Excerpted from my book FrameScript for Newbies Copyright [7/17/2007] by Paul Schnall
In general FrameScript is used to perform complicated tasks on large books or on whole document sets. Scripts can also be written to perform tasks on the document level, these range from manipulating paragraphs to tables. Large complicated scripts are usually written by professional scriptwriters, but with a little help any technical writer can acquire the skills needed to start writing scripts quickly and easily.
FrameScript is an object oriented scripting language. Everything in FrameMaker is either an object or an object property. In FrameMaker object properties are characteristics of the objects, for example, text can have a property that the font color is green. FrameMaker objects can be all encompassing to include all of the books and documents open in a session (a session is anything that occurs after you start FrameMaker until you close FrameMaker) down to the color of a font or the background color in a table cell. In general each object and its corresponding properties can be accessed and manipulated, except for read only properties. By accessing and manipulating these objects and properties it is possible to change:
- font sizes
Also almost any property of a:
The figure below shows part of the object hierarchy of FrameMaker.
Figure 1. Sample of the FrameMaker Hierarchy.
Variables are names given to objects or properties, like names for the children in a class. Variables are arbitrary names the writer chooses. I usually precede them with the letter v to make them stand out in the script.
You want to run a script that searches each paragraph for a specific word. You can assign a variable (I use the name vPgf) to the first paragraph in the document or the first paragraph in the main flow of the document.
Set VPgf = vCurrentDoc.MainFlowInDoc.FirstPgfInFlow;
Once the variable is assigned to the first object in the flow or document, if the property “Next ---- in doc ” or “Next----in Flow” exists in the Reference guide, then you can just keep reassigning the variable the to the next whatever in the doc until you reach the end.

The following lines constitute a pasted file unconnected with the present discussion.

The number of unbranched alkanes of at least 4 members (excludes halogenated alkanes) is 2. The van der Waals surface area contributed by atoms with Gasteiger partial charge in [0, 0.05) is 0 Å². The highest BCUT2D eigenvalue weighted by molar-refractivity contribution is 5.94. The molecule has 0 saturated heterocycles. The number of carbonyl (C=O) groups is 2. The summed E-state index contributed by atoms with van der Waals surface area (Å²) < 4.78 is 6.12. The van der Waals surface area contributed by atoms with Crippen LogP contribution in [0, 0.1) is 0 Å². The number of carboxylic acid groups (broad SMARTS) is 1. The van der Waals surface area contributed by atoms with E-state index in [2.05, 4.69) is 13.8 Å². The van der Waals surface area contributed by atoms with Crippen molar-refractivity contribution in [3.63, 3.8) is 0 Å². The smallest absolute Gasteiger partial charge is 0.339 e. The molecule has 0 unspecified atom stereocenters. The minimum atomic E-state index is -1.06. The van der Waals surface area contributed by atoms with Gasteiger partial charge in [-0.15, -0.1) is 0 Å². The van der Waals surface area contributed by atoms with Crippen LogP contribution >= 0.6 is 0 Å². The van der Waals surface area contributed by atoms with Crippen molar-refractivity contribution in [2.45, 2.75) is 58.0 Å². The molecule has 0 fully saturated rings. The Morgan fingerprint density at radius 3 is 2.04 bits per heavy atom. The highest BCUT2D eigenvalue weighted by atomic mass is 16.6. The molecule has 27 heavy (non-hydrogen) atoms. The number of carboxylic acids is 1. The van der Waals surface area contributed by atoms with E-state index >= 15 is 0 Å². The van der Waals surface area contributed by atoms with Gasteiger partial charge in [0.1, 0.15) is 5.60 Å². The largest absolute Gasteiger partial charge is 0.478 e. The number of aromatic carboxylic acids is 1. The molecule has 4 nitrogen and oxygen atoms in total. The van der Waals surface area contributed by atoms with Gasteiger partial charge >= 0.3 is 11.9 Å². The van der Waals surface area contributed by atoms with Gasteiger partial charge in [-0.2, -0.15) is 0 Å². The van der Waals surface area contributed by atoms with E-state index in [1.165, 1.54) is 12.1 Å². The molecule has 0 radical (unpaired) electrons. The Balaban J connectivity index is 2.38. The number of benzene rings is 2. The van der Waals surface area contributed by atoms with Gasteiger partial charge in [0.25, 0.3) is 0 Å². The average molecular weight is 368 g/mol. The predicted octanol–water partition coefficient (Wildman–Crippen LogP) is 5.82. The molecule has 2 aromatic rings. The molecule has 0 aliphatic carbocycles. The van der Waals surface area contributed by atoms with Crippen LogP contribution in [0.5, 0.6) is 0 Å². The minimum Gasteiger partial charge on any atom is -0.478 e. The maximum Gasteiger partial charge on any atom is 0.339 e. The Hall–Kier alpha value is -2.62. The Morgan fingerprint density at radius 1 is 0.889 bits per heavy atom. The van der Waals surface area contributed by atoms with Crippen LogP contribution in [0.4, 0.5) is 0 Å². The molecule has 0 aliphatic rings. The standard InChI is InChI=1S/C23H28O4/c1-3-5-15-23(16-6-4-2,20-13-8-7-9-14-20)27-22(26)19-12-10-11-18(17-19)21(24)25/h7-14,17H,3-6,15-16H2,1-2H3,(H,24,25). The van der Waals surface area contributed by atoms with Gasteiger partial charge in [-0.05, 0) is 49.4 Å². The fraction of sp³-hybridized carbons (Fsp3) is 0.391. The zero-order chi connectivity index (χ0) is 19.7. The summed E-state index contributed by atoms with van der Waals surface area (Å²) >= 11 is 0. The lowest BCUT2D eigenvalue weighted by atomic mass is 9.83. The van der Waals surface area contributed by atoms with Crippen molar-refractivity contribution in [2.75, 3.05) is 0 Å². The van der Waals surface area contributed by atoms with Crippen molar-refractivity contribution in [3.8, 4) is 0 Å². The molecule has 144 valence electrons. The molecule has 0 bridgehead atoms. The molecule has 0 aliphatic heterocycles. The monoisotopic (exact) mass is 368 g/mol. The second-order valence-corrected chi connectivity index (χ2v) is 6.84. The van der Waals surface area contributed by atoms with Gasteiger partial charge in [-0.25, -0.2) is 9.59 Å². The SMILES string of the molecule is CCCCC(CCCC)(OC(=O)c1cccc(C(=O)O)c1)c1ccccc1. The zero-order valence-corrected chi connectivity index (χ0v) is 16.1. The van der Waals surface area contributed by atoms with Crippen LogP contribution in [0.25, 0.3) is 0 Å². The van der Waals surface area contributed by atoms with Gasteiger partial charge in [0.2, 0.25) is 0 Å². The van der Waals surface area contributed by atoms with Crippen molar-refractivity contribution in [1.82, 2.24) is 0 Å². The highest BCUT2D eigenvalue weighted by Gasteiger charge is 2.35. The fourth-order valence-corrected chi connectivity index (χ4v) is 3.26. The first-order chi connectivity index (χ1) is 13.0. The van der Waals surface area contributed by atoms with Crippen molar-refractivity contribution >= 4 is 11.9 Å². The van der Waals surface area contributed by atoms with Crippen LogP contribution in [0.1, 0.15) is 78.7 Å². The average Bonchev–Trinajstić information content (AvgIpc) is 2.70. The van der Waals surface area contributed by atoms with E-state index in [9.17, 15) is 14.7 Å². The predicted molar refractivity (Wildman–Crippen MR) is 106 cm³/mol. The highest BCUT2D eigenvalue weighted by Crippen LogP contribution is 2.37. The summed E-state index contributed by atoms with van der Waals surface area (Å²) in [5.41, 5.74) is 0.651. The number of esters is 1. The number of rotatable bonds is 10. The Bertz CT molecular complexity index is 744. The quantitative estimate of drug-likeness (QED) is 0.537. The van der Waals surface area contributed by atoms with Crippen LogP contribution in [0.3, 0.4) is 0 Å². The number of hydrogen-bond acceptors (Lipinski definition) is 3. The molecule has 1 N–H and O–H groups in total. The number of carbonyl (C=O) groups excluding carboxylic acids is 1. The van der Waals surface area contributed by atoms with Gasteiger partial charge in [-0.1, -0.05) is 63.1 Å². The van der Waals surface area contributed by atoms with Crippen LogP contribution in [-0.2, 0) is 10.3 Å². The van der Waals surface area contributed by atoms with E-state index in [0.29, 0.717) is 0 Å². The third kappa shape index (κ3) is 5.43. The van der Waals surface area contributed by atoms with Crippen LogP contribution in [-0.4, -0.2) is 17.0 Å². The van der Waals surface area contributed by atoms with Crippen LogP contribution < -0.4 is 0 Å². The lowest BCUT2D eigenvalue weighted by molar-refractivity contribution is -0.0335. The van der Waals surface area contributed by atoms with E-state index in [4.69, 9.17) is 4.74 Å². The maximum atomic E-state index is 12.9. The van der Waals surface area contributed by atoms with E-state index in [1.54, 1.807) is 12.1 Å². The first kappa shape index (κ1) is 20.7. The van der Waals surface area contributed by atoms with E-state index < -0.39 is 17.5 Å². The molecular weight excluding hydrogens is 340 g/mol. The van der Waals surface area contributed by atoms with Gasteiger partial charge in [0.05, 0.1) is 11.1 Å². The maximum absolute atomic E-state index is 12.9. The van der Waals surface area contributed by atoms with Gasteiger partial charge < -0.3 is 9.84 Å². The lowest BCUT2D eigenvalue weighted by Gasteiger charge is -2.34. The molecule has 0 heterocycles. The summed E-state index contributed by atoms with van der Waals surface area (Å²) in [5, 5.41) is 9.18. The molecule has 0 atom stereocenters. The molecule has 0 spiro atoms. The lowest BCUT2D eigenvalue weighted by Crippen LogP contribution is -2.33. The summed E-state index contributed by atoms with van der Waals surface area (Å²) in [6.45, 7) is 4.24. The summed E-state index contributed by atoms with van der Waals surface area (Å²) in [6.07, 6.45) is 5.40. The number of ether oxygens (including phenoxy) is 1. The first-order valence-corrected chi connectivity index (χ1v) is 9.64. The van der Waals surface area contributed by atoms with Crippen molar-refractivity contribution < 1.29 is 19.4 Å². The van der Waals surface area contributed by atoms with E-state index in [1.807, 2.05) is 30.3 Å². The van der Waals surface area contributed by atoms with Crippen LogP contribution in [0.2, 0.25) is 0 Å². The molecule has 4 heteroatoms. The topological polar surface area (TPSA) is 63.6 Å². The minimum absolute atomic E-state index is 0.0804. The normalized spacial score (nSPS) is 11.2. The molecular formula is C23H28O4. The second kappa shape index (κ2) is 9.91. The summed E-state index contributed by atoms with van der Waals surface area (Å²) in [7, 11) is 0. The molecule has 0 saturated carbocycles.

Set VPgf = VPgf.NextPgfInFlow;
Objects other than paragraphs also have an associated Next command. For example tables, markers, and graphics, also have this command.
The set command assigns a variable to an object or an object property.
1) Set vCurrentDoc = ActiveDoc;
This command assigns the variable vCurrentDoc to the object ActiveDoc. ActiveDoc is the open document in the FrameMaker window (this is an object). With the Variable vCurrentDoc set to the ActiveDoc, I can now specify objects deeper in the hierarchy (from the document to a paragraph to the paragraph format to the font color) using this variable. See Figure 1 for the hierarchy from document to paragraph format.
2) Set VPgf = vCurrentDoc.MainFlowInDoc.FirstPgfInFlow;
Since the vCurrentDoc has already been specified, I can now drill down through the hierarchy, through the main flow in the document, to the first paragraph in the flow.
These two lines at the beginning of a script tell FrameScript to run the script on the currently active document and it sets the script to start at the first paragraph of the main flow in the document.
Note: Starting with the first paragraph in a document and proceeding to the NextPgfInDoc does not go through the document paragraph by paragraph in the order in which the paragraphs are written, whereas MainFlowInDoc.NextPgfInFlow does.
Note: There are all sorts of tables and text related to reference pages and master pages preceding the actual document, and your scripts can run through these first if you use the First---in Doc command.